“The appearance of Philologica, solid in every respect <...> has finally made real the distinct tendency towards the fragmentation of the philological community as it had been formed in Russia by the end of the 1980s — that is, a predominating centre <...> and those on the margins with their own factional policy, avowedly aggressive towards the ‘establishment’. The decisiveness of the step towards the legitimization of such differentiation <...> made by the editors of the new periodical should be complimented in every possible way”.

“What underlines <the declarations of Philologica> with its authentic ‘poetry of square brackets’ <...> as well as the choice of principal contributors and targets for criticism is the challenge to colleagues, the throwing down of the gauntlet, as it were. However, the editors (M. Shapir and I. Pil’shchikov) are well enough experienced in philology, and, judging by the first volume, the ‘gauntlet’ gesture was thoroughly thought through, developed and rehearsed in advance, and therefore proved to be rather impressive”.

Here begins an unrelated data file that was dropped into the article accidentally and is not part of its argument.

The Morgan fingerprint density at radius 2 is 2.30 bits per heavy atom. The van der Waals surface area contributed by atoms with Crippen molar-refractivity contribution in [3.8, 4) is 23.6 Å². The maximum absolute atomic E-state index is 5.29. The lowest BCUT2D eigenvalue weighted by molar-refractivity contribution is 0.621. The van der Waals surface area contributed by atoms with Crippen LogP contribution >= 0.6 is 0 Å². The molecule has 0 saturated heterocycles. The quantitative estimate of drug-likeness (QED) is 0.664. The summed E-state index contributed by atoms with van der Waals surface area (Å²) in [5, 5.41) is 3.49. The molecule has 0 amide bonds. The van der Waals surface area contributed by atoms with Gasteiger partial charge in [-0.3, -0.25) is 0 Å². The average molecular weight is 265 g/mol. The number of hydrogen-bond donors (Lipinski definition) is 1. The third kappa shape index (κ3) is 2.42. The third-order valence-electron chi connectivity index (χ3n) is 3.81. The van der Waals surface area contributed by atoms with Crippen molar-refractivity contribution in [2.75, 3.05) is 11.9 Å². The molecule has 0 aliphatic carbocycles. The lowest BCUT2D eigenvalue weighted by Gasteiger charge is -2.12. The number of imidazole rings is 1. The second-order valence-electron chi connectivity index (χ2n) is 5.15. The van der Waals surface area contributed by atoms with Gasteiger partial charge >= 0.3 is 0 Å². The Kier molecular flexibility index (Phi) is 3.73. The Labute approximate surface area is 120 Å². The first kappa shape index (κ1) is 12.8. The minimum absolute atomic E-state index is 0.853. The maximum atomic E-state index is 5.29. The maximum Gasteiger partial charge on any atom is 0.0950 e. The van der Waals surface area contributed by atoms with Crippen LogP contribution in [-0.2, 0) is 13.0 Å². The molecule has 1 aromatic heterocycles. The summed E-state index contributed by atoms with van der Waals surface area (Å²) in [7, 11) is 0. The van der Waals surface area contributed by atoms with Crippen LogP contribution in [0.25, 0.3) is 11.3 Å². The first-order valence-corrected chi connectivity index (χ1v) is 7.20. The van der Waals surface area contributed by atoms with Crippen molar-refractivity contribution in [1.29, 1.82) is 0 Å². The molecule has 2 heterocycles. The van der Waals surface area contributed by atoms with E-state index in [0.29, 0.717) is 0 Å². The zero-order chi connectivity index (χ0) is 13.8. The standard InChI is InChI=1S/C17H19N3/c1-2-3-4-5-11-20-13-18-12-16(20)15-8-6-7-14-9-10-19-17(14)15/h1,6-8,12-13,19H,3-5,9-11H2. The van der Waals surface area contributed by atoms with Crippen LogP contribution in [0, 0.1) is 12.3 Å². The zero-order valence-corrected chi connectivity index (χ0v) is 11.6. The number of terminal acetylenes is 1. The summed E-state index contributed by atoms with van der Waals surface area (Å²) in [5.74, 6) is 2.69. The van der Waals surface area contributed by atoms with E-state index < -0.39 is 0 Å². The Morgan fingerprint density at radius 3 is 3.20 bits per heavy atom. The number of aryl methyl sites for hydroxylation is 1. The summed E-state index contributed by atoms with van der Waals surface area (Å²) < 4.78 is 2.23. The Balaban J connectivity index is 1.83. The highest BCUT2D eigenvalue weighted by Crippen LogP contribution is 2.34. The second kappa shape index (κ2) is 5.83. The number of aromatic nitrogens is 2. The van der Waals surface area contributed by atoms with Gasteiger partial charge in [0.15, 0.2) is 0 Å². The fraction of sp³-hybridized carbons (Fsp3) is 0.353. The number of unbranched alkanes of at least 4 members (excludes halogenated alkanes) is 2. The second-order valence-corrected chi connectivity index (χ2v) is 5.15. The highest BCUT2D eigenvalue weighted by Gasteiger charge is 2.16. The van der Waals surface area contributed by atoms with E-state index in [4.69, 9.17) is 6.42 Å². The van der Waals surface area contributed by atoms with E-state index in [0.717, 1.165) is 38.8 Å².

Zerkalo (Jerusalem), June 1996, no. 1/2

“A high standard of publications <in Philologica> is beyond any doubt: it is philology in its pure and unalloyed form, on a level with world standards”.

“It is evident that, in Philologica, a new generation of philologists came on to the scene, who are markedly different from the previous generation, and, moreover, better”.

“Thus, a philological measuring-rod is raised before us, and for a good long while”.

Nezavisimaia gazeta, 20 November 1996